If the receiver and transmitter are sold as a set then they should be compatible…IF you are using them correctly. But from that Amazon link we have no information about how they should be connected or used. Do you have a link to a datasheet for them?

And did you see the reviews on that page? One said he couldn’t get them to work and another said some worked, some didn’t.

Steve

@slipstick - that's not what he's doing, as I read his post.

He's trying to use that receiver to receive data from his fire place remote control (shown in picture) which also uses 315mhz OOK

And yeah, your comment about the reviews sounds about right (probably the people with problems are experiencing the bad-state behavior that I mentioned above). I've gone through a bin of receivers, found like half didn't work. But after letting them sit and trying again, some of the units that previously didn't work worked, and vise versa. It's maddening; Those receivers are unfit for purpose - and the ones that came out best in my tests (as of a few years ago) are only 50 cents more expensive (beating out the $3~7 modules, and the $40 domestic one) - it's a shame people keep selling that crap, when the good ones are so cheap.

Briskgotmethrough:
I checked the frequency of both the remote and the receiver and they are both 315MHz. That is really the only specification that matters.

Interesting view.

How much experience do you have of RF type stuff and different modulation methods ?

srnet:
Interesting view.

How much experience do you have of RF type stuff and different modulation methods ?

Agree in the general case - he clearly is not qualified to assert that.

However, as I said above, he has shown us a photo of the transmitter... and that is plainly a 315mhz OOK transmitter, and not a particularly spiffy one (if he were to trace out the circuit of his transmitters, and that one, I wager they are nearly identical). more sophisticated modulation schemes would require a more advanced transmitter than that. With a decent receiver, and the right arduino code, he 100% should be able to read the data - at the moment, I think he's using crapola receivers and probably code that won't know how to interpret the signal sent by the remote.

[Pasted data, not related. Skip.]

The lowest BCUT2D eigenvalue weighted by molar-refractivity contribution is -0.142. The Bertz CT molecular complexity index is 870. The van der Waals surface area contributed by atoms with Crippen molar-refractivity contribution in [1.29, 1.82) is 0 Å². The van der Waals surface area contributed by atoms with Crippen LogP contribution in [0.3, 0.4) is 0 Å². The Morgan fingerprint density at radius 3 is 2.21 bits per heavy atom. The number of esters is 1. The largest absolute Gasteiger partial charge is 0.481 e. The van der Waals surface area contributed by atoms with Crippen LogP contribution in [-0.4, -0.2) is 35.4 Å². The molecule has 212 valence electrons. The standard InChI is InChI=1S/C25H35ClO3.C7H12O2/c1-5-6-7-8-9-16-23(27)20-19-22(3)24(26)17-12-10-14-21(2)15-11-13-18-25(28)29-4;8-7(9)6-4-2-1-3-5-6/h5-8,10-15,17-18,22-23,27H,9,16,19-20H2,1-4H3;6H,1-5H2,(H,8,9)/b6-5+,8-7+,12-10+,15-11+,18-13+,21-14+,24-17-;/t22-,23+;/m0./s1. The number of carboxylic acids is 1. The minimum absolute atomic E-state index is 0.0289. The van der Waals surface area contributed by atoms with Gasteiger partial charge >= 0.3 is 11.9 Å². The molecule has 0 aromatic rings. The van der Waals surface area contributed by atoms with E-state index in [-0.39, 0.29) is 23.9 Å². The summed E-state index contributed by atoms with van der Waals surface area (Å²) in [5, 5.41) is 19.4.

Right now I'm trying this tutorial that doesn't use any of the libraries so hopefully it works:

http://arduinobasics.blogspot.com/2014/07/433-mhz-rf-module-with-Arduino-tutorial_30.html

it's still for 433mHz but I think it still might work with 315mHz, not sure though.

it's still for 433mHz but I think it still might work with 315mHz, not sure though.

sp. "it's still for 433MHz but I think it still might work with 315MHz, not sure though."

What does "sp" mean?

Briskgotmethrough:
What does "sp" mean?

"Spelling"

There are a number of variations of the RC-Switch protocol and the available libraries don't work for all of them. The fact that your receiver doesn't respond to the signal used by your fireplace switch controller doesn't mean much, as the transmitter may not even use the RC-Switch protocol.

The cheap superregenerative receiver you have will work fine at short range, if it has a 23 cm antenna.

Follow the methods described in this blog article to verify reception and analyze the switch signal, using Audacity on a laptop. No Arduino required at this stage.